0
0
0
0
0
2
0
6
0
0
0
0
1
0
0
0
5
0
0
0
0
21
E. Types of Individuals Served
1
0
19
1
3
1
Part IV. Systemic Activities and Litigation
A. Non-Litigation Systemic Activities
3
ULS serves on the State Rehabilitation Council (SRC), which advises the DC Rehabilitation Services Administration (DCRSA). This year, as a member of the SRC, ULS advocated for changes to improve the services provided by DCRSA. ULS requested that DCRSA provide advance notice to the SRC of any of the agency’s intended regulatory changes. DCRSA did so with multiple potential policies, including one concerning the sanctioning of third-party contractors who provide poor quality vocational rehabilitation services to individuals with disabilities. DCRSA accepted comments of SRC members prior to the finalization of those policies. DCRSA also sought comment from the SRC and ULS in connection with a major re-write of the regulations that govern the provision of vocational rehabilitation services in the District. ULS provided extensive feedback on the changes, advocating, for example, that DCRSA should not reduce timelines for appeal where individuals dispute the agency's decisions and that it should not introduce ambiguity as to the agency's obligation to provide supported employment services. ULS also advocated for further modification of the regulations, such as by advocating that DCRSA employees assist recipients of services in obtaining third-party financial support to attend college. DCRSA accepted some of ULS' comments, (1) adding to the regulations a requirement that vocational rehabilitation counselors are obligated to assist recipients of services in seeking financial assistance to attend college and (2) modifying the standards by which DCRSA evaluates a request for a computer to assist with schoolwork. ULS also lent its voice in support of several positive changes, including one change that expanded support for individuals transitioning out of high school, another change that expanded supports for individuals who desired to be self-employed, and an increase in the amount of time individuals are provided with supported employment.

ULS testified before the D.C. Council during a virtual oversight meeting concerning the Department on Disability Services, the parent agency for the D.C. Rehabilitation Services Administration (DCRSA). During testimony, ULS raised concerns related to DCRSA’s vendors; ULS received reports and saw evidence that DCRSA was declining to seek approval for additional vendors to provide educational or rehabilitation-related services. ULS asserted to the oversight committee that such reluctance undermined the Rehabilitation Act’s requirement that individuals be allowed to exercise informed choice in deciding from where they receive services. ULS also raised issues with DCRSA’s policies regarding postsecondary education funding, which lack important detail concerning what steps a person must take and what documents a person must provide to obtain approval for college. ULS asserted that DCRSA must modify its policies for clarity. Finally, ULS again raised issues with DCRSA’s encrypted email system, which prevents recipients from reviewing emails that are older than 30 days. The City Council followed-up with DCRSA on questions concerning the informed choice provisions of the Rehabilitation Act. Ultimately, DCRSA addressed some of ULS' concerns in drafting new regulations by altering rules concerning the process by which a person can obtain approval to attend post-secondary education, clarifying for the first time the right of an individual to obtain assistance from DCRSA to identify financial aid resources in preparation for enrollment in college.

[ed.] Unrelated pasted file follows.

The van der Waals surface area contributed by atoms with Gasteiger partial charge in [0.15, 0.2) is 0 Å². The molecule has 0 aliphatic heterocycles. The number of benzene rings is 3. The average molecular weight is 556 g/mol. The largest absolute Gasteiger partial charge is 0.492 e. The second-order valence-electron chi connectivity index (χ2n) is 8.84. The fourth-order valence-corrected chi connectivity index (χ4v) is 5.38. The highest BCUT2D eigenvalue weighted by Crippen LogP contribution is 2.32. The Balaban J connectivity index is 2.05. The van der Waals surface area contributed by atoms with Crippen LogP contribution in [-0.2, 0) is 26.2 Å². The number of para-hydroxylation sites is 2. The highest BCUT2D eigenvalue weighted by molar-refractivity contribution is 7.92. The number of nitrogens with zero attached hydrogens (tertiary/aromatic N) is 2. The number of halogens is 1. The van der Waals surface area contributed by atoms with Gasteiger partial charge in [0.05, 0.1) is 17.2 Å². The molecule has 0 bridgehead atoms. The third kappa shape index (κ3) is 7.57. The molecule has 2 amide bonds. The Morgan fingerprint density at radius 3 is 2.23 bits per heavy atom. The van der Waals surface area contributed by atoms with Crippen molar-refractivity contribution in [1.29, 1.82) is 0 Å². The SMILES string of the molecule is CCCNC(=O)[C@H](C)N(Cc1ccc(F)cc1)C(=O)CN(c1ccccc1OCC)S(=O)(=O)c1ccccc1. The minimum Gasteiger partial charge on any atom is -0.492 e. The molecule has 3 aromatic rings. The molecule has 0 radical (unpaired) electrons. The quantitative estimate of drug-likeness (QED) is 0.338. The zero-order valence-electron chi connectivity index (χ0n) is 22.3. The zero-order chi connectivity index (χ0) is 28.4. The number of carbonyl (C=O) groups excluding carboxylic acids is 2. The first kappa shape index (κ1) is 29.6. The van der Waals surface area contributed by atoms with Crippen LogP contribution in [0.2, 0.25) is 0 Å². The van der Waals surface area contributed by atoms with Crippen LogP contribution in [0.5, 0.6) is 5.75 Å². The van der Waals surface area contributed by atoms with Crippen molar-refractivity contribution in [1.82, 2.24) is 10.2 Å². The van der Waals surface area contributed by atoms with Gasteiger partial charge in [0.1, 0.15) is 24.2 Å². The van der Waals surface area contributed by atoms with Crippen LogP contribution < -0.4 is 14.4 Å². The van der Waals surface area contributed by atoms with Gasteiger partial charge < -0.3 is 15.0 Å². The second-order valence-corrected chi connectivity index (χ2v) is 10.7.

As the DC City Council's request, ULS drafted questions for the City Council to ask DCRSA, in advance of their annual oversight hearing for the Department on Disability Services. DC City Council seeks ULS' assistance because they recognize that ULS has knowledge of DCRSA's system and is aware of issues that DCRSA clients face with the agency. In addition to seeking data concerning how many people were served and the nature of the services provided, ULS asked questions in several areas. ULS included questions regarding outcomes, specifically asking why many individuals receiving services were employed in cleaning and maintenance jobs, or office support staff positions, as ULS is concerned that people with disabilities are often urged to seek certain employment goals. ULS drafted questions regarding whether DCRSA worked with local employers to establish partnerships to help job-seekers. ULS inquired about pre-employment transition services, seeking information about whether DCRSA had improved its ability to become more involved with recipients of those services prior to high school graduation. Several of ULS' questions concerned training and oversight, requesting information about whether DCRSA could identify high-performing counselors and what it could do to mimic their results. Finally, ULS asked questions concerning the pool of vendors approved to provide vocational rehabilitation services, specifically seeking to know whether DCRSA had stopped approving vendors or applied new requirements for vendor eligibility. DC City Council did ask DCRSA many of ULS' questions. DCRSA's responses to these questions help to inform the Council and the public about the services available from DCRSA. They allows aid ULS in future advocacy, both in individual cases and policy initiatives.